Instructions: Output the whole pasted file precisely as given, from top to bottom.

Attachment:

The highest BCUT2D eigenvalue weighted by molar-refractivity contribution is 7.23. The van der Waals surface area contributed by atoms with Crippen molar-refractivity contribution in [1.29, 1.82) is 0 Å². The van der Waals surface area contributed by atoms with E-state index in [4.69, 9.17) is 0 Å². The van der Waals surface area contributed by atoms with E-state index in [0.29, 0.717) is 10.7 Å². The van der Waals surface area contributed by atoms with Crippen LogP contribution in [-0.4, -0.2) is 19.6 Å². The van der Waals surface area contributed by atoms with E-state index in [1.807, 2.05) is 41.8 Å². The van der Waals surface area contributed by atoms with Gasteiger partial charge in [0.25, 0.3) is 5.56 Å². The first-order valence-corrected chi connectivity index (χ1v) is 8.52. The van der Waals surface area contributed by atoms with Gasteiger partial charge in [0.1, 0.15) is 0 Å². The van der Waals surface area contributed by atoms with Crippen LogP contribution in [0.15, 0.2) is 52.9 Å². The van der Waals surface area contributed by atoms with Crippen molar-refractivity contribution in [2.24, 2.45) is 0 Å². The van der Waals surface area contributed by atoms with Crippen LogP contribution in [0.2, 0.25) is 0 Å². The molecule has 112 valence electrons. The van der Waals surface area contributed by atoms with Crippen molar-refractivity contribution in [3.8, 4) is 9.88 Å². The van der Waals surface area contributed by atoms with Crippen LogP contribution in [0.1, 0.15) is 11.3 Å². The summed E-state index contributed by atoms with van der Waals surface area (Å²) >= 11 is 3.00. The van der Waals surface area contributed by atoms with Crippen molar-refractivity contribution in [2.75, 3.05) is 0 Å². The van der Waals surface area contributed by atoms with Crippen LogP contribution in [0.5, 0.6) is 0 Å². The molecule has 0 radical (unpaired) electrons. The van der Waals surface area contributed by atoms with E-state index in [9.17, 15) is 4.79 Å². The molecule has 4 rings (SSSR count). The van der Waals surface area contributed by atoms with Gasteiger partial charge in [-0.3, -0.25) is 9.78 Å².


The highest BCUT2D eigenvalue weighted by molar-refractivity contribution is 7.23. The van der Waals surface area contributed by atoms with Crippen molar-refractivity contribution in [1.29, 1.82) is 0 Å². The van der Waals surface area contributed by atoms with E-state index in [4.69, 9.17) is 0 Å². The van der Waals surface area contributed by atoms with E-state index in [0.29, 0.717) is 10.7 Å². The van der Waals surface area contributed by atoms with Crippen LogP contribution in [-0.4, -0.2) is 19.6 Å². The van der Waals surface area contributed by atoms with E-state index in [1.807, 2.05) is 41.8 Å². The van der Waals surface area contributed by atoms with Gasteiger partial charge in [0.25, 0.3) is 5.56 Å². The first-order valence-corrected chi connectivity index (χ1v) is 8.52. The van der Waals surface area contributed by atoms with Gasteiger partial charge in [0.1, 0.15) is 0 Å². The van der Waals surface area contributed by atoms with Crippen LogP contribution in [0.15, 0.2) is 52.9 Å². The van der Waals surface area contributed by atoms with Crippen molar-refractivity contribution in [2.24, 2.45) is 0 Å². The van der Waals surface area contributed by atoms with Crippen LogP contribution in [0.2, 0.25) is 0 Å². The molecule has 112 valence electrons. The van der Waals surface area contributed by atoms with Crippen molar-refractivity contribution in [3.8, 4) is 9.88 Å². The van der Waals surface area contributed by atoms with Crippen LogP contribution in [0.1, 0.15) is 11.3 Å². The summed E-state index contributed by atoms with van der Waals surface area (Å²) >= 11 is 3.00. The van der Waals surface area contributed by atoms with Crippen molar-refractivity contribution in [2.75, 3.05) is 0 Å². The van der Waals surface area contributed by atoms with Crippen LogP contribution in [0.5, 0.6) is 0 Å². The molecule has 0 radical (unpaired) electrons. The van der Waals surface area contributed by atoms with E-state index in [9.17, 15) is 4.79 Å². The molecule has 4 rings (SSSR count). The van der Waals surface area contributed by atoms with Gasteiger partial charge in [-0.3, -0.25) is 9.78 Å².